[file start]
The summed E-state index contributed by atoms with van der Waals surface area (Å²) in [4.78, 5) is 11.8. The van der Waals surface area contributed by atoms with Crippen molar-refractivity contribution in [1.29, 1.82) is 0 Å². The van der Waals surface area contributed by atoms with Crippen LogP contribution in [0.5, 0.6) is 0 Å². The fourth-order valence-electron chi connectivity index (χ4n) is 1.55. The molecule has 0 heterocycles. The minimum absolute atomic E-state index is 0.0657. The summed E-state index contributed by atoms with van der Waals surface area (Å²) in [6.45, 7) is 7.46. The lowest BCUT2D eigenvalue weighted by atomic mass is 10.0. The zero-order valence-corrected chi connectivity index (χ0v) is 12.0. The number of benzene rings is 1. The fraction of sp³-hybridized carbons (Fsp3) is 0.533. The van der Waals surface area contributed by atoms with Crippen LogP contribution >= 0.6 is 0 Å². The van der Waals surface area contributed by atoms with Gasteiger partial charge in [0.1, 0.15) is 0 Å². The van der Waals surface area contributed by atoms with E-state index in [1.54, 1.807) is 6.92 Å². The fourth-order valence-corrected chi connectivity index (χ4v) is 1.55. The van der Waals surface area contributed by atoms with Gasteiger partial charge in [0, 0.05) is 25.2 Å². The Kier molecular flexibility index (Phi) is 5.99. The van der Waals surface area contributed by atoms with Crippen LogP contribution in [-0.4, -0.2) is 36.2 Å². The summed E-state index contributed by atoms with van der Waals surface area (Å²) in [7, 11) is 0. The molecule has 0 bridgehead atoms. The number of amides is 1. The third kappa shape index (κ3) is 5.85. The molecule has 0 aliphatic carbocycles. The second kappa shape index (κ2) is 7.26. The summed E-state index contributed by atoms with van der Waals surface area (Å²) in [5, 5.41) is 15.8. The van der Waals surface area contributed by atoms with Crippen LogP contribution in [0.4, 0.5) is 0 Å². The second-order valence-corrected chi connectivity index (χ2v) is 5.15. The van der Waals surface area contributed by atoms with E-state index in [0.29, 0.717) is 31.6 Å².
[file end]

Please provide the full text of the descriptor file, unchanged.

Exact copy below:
The summed E-state index contributed by atoms with van der Waals surface area (Å²) in [4.78, 5) is 11.8. The van der Waals surface area contributed by atoms with Crippen molar-refractivity contribution in [1.29, 1.82) is 0 Å². The van der Waals surface area contributed by atoms with Crippen LogP contribution in [0.5, 0.6) is 0 Å². The fourth-order valence-electron chi connectivity index (χ4n) is 1.55. The molecule has 0 heterocycles. The minimum absolute atomic E-state index is 0.0657. The summed E-state index contributed by atoms with van der Waals surface area (Å²) in [6.45, 7) is 7.46. The lowest BCUT2D eigenvalue weighted by atomic mass is 10.0. The zero-order valence-corrected chi connectivity index (χ0v) is 12.0. The number of benzene rings is 1. The fraction of sp³-hybridized carbons (Fsp3) is 0.533. The van der Waals surface area contributed by atoms with Crippen LogP contribution >= 0.6 is 0 Å². The van der Waals surface area contributed by atoms with Gasteiger partial charge in [0.1, 0.15) is 0 Å². The van der Waals surface area contributed by atoms with E-state index in [1.54, 1.807) is 6.92 Å². The fourth-order valence-corrected chi connectivity index (χ4v) is 1.55. The van der Waals surface area contributed by atoms with Gasteiger partial charge in [0, 0.05) is 25.2 Å². The Kier molecular flexibility index (Phi) is 5.99. The van der Waals surface area contributed by atoms with Crippen LogP contribution in [-0.4, -0.2) is 36.2 Å². The summed E-state index contributed by atoms with van der Waals surface area (Å²) in [7, 11) is 0. The molecule has 0 bridgehead atoms. The number of amides is 1. The third kappa shape index (κ3) is 5.85. The molecule has 0 aliphatic carbocycles. The second kappa shape index (κ2) is 7.26. The summed E-state index contributed by atoms with van der Waals surface area (Å²) in [5, 5.41) is 15.8. The van der Waals surface area contributed by atoms with Crippen LogP contribution in [0.4, 0.5) is 0 Å². The second-order valence-corrected chi connectivity index (χ2v) is 5.15. The van der Waals surface area contributed by atoms with E-state index in [0.29, 0.717) is 31.6 Å².